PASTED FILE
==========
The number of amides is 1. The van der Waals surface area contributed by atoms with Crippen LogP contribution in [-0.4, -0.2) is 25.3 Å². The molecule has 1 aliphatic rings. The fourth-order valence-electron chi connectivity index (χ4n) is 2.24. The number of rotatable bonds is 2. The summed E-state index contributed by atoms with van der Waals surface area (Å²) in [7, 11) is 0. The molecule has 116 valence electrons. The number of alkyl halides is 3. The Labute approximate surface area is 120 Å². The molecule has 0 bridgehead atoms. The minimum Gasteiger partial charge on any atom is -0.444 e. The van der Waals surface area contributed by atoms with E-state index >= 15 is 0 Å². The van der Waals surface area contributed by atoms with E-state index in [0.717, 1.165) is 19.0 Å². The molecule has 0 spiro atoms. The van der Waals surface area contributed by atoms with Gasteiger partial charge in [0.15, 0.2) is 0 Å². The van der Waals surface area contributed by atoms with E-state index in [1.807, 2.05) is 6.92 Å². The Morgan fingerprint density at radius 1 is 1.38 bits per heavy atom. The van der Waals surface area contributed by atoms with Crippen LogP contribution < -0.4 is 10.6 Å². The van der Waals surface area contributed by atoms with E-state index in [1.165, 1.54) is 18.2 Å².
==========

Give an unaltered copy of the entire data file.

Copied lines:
The number of amides is 1. The van der Waals surface area contributed by atoms with Crippen LogP contribution in [-0.4, -0.2) is 25.3 Å². The molecule has 1 aliphatic rings. The fourth-order valence-electron chi connectivity index (χ4n) is 2.24. The number of rotatable bonds is 2. The summed E-state index contributed by atoms with van der Waals surface area (Å²) in [7, 11) is 0. The molecule has 116 valence electrons. The number of alkyl halides is 3. The Labute approximate surface area is 120 Å². The molecule has 0 bridgehead atoms. The minimum Gasteiger partial charge on any atom is -0.444 e. The van der Waals surface area contributed by atoms with E-state index >= 15 is 0 Å². The van der Waals surface area contributed by atoms with E-state index in [0.717, 1.165) is 19.0 Å². The molecule has 0 spiro atoms. The van der Waals surface area contributed by atoms with Gasteiger partial charge in [0.15, 0.2) is 0 Å². The van der Waals surface area contributed by atoms with E-state index in [1.807, 2.05) is 6.92 Å². The Morgan fingerprint density at radius 1 is 1.38 bits per heavy atom. The van der Waals surface area contributed by atoms with Crippen LogP contribution < -0.4 is 10.6 Å². The van der Waals surface area contributed by atoms with E-state index in [1.165, 1.54) is 18.2 Å².